The subtle art of ‘bridge building’ is a key to a happy relationship

By Liz Paul, Psychotherapist & Counsellor

‘Bridge building’ is, simply, reaching out to your partner to connect emotionally as life partners.  It’s one of the keys to an intimate relationship because it’s usually something the two of you share only with each other.

Bridge building can be verbal or nonverbal, it can be funny, serious or sexual, and it can be verbal or physical.  

For example, you might want to connect with your partner by giving them a hug out of the blue.  Or by giving them a wink and a smile when you walk past them in the hall.  Or by following up on a conversation you had with them earlier e.g. ‘So how did your phone call with your mum go?’.  Or by saying ‘You look great’ when they walk into a room.  Or by sending a good luck text before they make a presentation at work.  Or by sending them a ‘I’m thinking of you’ email.  And so on.

Bridge building shows you care about your partner, you think about them when they aren’t with you, and you pay attention to them and what’s happening in their life.  

In many respects, bridge building is the oil that greases the wheels of a relationship.  And that’s why this subtle art needs to be employed many times during each day.  The more the better as it will help you make regular deposits in your partner’s emotional bank account.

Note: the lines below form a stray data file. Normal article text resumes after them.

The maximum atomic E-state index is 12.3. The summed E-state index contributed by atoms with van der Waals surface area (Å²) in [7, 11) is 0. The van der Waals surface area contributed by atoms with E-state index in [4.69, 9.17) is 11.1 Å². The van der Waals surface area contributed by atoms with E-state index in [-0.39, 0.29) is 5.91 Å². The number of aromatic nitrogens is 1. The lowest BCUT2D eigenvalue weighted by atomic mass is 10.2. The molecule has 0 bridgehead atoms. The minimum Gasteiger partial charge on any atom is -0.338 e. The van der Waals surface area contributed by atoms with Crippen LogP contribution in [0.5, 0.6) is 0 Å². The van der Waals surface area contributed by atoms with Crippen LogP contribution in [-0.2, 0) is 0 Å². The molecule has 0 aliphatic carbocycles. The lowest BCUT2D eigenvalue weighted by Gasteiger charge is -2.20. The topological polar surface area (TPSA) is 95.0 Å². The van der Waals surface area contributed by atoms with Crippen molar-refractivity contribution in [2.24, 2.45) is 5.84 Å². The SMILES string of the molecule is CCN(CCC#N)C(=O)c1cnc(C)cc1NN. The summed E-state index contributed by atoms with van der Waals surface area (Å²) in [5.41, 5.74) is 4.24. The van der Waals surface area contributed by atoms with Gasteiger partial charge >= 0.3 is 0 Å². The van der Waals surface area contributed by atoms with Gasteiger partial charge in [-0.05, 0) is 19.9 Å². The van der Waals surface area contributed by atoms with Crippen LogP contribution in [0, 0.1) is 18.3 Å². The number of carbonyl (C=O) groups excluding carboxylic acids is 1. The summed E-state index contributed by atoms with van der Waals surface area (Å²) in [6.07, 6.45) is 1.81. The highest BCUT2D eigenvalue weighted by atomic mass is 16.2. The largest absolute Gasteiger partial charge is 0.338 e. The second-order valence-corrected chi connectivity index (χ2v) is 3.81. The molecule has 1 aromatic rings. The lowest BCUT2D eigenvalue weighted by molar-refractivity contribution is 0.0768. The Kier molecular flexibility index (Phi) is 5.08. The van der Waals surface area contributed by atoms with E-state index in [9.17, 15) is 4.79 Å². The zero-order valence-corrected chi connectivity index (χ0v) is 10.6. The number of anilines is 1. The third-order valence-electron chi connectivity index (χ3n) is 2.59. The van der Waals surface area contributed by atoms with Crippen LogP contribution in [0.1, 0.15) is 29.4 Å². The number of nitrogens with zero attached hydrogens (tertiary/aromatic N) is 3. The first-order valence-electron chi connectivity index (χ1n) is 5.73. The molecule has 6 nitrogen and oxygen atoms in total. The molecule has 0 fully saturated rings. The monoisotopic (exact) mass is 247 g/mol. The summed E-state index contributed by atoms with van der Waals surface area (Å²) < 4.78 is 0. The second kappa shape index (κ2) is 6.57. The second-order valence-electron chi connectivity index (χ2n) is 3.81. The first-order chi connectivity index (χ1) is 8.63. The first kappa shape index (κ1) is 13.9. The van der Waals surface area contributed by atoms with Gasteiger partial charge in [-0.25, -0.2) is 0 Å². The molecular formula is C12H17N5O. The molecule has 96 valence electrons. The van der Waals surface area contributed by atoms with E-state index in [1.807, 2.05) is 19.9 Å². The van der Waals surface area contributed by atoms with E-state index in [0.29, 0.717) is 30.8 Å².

It’s nice to be on the receiving end of your partner’s attempts to bridge build.  When your partner is attentive it makes you feel special. 

But you, as the recipient, have an obligation to acknowledge each attempt your partner makes to bridge build.  Do not dismiss or ignore it.  If you do, your partner will, over time, start to think that bridge building with you is a waste of time.

And that may lead to your partner feeling frustrated, minimalised and resentful.

So, when your partner attempts to bridge build, you should be attentive in return.  For example:

  •  Put your phone away
  •  Look your partner in the eye
  •  Return the affection
  •  Really listen
  •  Turn towards them and lean in
  •  Engage with them
  •  Respond with your own bridge building.

What are the issues for which most people seek assistance?

  • Relationship break-ups
  • Constantly fighting with your partner
  • Loss of intimacy with your partner
  • Communication problems with your partner or child
  • Difficulty parenting toddlers or teens
  • Pre-marriage counselling
  • A child misbehaving
  • Eating disorders
  • Anxiety
  • Family counselling
  • Wanting to separate from their partner amicably
  • Helping the children cope after a relationship break-up
  • Trouble staying in relationships
  • HSC stress for students and their families
  • Relationship commitment issues
  • Problems at work
  • Couple counselling
  • Difficulties with step-children
  • Sexual difficulties
  • Problems with in-laws
  • Substance addiction
  • Facing major life changes
  • Making new life choices
  • Relationship counselling